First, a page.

The newest supply and demand estimate from the U.S. Department of Agriculture confirms a record corn harvest in 2013 of just under 14 billion bushels and an increased in usage of corn for ethanol.
USDA’s World Agricultural Supply Demand Estimate for January 10 projects corn use for 2013/14 higher with feed and residual use projected up 100 million bushels based on September-November disappearance as indicated by the December 1 stocks estimate. “Corn used to produce ethanol is raised 50 million bushels reflecting continued strong weekly ethanol production, a reduction in expected sorghum use for ethanol, and higher forecast 2014 gasoline consumption in the latest projections from the Energy Information Administration.”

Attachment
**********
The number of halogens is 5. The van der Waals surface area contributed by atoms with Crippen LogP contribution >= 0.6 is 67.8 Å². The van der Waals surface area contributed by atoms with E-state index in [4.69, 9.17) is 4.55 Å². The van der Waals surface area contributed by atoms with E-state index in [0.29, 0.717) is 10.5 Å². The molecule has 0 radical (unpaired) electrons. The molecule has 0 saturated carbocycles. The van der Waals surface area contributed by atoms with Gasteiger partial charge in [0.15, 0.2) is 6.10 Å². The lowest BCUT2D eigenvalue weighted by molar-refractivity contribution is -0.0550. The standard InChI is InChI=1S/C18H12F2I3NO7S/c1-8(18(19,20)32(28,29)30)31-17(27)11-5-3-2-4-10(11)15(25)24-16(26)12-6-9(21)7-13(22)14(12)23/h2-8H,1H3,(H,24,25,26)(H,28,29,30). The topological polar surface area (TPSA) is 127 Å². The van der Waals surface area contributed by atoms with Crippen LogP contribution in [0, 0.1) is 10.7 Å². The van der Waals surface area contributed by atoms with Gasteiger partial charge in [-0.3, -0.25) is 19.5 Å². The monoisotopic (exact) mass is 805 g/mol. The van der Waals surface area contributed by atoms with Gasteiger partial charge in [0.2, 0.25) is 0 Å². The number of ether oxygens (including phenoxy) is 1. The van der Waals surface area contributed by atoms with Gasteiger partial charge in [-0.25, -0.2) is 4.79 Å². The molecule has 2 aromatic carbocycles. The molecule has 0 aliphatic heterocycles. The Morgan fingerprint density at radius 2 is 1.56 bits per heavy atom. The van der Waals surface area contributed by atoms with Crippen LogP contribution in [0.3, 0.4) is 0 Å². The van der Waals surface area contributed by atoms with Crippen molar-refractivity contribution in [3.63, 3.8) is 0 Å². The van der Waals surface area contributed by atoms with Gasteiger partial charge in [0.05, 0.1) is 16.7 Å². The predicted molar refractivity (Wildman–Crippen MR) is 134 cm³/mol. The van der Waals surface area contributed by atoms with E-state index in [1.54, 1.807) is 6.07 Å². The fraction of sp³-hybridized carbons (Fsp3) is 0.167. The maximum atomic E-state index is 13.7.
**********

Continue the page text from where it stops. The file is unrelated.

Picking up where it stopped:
Renewable Fuels Association (RFA) president and CEO Bob Dinneen says the report’s numbers indicate that now is a bad time to reduce volume requirements under the Renewable Fuel Standard (RFS). “Due to the expected corn surplus, corn prices have already dropped to nearly $4.00/bushel – half the price of corn in late summer 2012, below the price of corn when EISA was signed into law in 2007, and below the farmer’s cost of production,” Dinneen said in a statement, adding that farmers, small businesses and innovation in next generation biofuels would be adversely impacted by lowering the RFS in 2014. “It doesn’t have to be this way, there is still time for the Obama White House and EPA to do the right thing and restore the numbers for ethanol to their statutory levels.”